either split their support between the rival camps or abstain
from voting, it is clear that the G-4 proposal or its
successor will need the support of a sizable number of
African states to reach the 128-vote threshold.

Principles for Acceptable Council Expansion
-------------------------------------------

7. (C) Regardless of how we play the situation tactically,
our position should be based on a set of principles that
define the parameters for acceptable Council expansion,
including a group of structural UN reforms that would be
acceptable trade-offs for our support for Council expansion:

-- TAILORING COUNCIL MEMBERSHIP TO ADDRESS CRITICAL STRATEGIC
CHALLENGES: We should not think about Council expansion just
in the abstract, but also as a way to fashion the Council to
address the contemporary era's fundamental challenges,
including instability and threats arising from the Middle
East, the management of the rise of China, and proliferation.
This would imply that countries to be added should align
with our interests and views of these problems.

-- PRESERVING U.S. INFLUENCE: We should base our approach to
Council expansion along the following lines in order to
prevent significant erosion of our current level of
influence:

1. SMALLEST POSSIBLE EXPANSION: A dilemma of Council reform
is that it is inevitably "additive" in nature because
declining powers and regional blocs can prevent any
diminution of their representation on the Council. A modest
expansion of two or three permanent members would best suit
our interests, but the dynamics of securing the two-thirds
majority for a particular proposal would create pressure to
move to a significant expansion of five to seven new members.
As it is, negotiating documents that require unanimity among
fifteen members is already a long and difficult enough
process. We are also cognizant that this may not be the last
call to expand the Council over the life of the United
Nations.

2. NO EXTENSION OF VETO: Addition of new permanent members
with veto rights would increase the risk to U.S. interests
from Council expansion exponentially. We should quietly
allow discontent with P-5 veto prerogatives to ensure the
veto is not extended to new members while joining Russia and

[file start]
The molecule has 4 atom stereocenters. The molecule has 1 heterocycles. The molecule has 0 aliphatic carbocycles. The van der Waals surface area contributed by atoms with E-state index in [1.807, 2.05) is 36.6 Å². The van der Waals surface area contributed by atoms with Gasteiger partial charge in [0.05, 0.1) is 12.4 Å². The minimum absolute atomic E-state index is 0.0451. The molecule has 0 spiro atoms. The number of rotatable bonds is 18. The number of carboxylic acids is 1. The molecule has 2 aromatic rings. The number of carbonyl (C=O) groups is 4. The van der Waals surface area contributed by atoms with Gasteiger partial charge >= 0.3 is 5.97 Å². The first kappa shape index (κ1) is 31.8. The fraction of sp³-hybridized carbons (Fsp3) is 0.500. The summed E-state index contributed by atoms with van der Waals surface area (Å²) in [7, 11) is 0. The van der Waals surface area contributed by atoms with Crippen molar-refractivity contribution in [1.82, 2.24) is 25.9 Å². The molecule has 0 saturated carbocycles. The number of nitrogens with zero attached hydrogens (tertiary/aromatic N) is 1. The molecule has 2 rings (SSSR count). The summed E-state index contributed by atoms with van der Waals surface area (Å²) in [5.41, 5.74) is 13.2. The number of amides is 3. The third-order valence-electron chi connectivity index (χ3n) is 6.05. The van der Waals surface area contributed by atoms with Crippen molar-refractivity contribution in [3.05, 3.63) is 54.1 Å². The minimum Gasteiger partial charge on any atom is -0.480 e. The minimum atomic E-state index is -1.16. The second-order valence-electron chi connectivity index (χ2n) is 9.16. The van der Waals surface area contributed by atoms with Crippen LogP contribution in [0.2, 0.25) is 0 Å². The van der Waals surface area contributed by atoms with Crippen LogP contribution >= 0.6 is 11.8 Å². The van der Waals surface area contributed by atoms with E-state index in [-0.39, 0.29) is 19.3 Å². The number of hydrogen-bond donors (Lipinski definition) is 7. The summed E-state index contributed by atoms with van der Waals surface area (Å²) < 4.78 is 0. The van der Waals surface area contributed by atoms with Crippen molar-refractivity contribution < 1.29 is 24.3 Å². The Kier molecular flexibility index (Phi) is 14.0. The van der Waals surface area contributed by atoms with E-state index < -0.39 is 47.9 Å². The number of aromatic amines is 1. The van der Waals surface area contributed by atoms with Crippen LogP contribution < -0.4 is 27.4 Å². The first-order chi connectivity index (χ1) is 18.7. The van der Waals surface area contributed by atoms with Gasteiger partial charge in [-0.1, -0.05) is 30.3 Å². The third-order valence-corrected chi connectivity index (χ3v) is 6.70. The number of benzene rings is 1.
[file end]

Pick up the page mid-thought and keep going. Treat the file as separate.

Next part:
China in stoutly defending existing P-5 vetoes. Although G-4
countries privately concede the veto, most AU states remain
united behind the demand in the AU "Ezulwini Consensus" for
two permanent seats for Africa with veto rights. Cracks
began to appear in the AU position, however, when ten African
states joined India in September 2007 in tabling resolution
L69 -- which did not make any stipulations regarding the
right of veto. USUN understands that an AU summit is planned
for late January 2008, at which African supporters of L69
(South Africa and Nigeria most prominently) will seek greater
flexibility in the AU position.

3. MAINTAINING OUR ARITHMETIC ADVANTAGE IN UNSC VOTING:
According to the UN Charter, in order for the Council to
adopt a resolution, nine of its fifteen members must vote in
favor without any P-5 vetoes. As described earlier, USUN

currently starts most important debates with six typically
sympathetic countries (P-3 plus European delegations) and
must secure three more to reach the nine-vote threshold. If
the Council were expanded to 20 members but the minimum votes
for adoption of UNSC resolutions were set at 11, USUN would
start most debates with eight votes -- assuming Japan and
Germany were among the new permanent members -- and still
only have to seek three more for adoption. Adjusting voting
thresholds in an expanded Council could be an important
vehicle to preserve our current arithmetic advantage in the
UNSC.

4. ENSURING PREDICTABILITY IN THE SELECTION OF NEW MEMBERS:
While an amendment to the UN Charter to expand the Security
Council would have to specify the names of the new permanent
members, most UNSC proposals envision as a first step a
framework resolution to set forth a mechanism to elect the
new permanent members. To maximize predictability, we should
structure the framework agreement to require that candidate
members receive broad support from the UNGA membership as a
whole, not within regional blocs, and to limit the rounds of
balloting on each seat.

-- LINKAGE TO CRITICAL STRUCTURAL REFORMS: Any change in the
Council should only be made in exchange for significant
structural reforms to revitalize the institution as a whole.
The list below is illustrative of the trade-offs we should
pursue. It should be noted that all of these would be highly
controversial at the UN and that many would threaten the
current base of support for the G-4 or other UNSC expansion
proposals. Many of these reforms might also dissuade African
states from supporting a "package" of UNSC expansion tied to
structural UN reform.

1. SHIFT TO VOLUNTARY FUNDING: This reform would have the
most dramatic impact on General Assembly decision-making, the
U.S. financial contribution to the UN, and support for
greater transparency and accountability within the UN system.
Its viability as a reform tied to UNSC expansion depends on
the willingness of aspirants for permanent Council seats to
increase their contributions and/or pledge to cover any
shortfall from a decrease in contributions by other states.
African states, whose support would be crucial to successful
UNSC expansion, would be particularly concerned about a drop
in UN funding for development projects.

2. WEIGHTED VOTING: Weighted voting could be based strictly
on the assessment rate for contributions, a double majority
voting system, or a bicameral UNGA in which representation in
the second chamber is based on financial contributions and
concurrence between the two chambers is necessary for all
budgetary decisions. Weighted voting is likely to be one of
the most unpopular structural reforms for countries that do
not attain permanent seats on the UNSC, including African
states, because their influence in the UNGA and Fifth
Committee would also be circumscribed.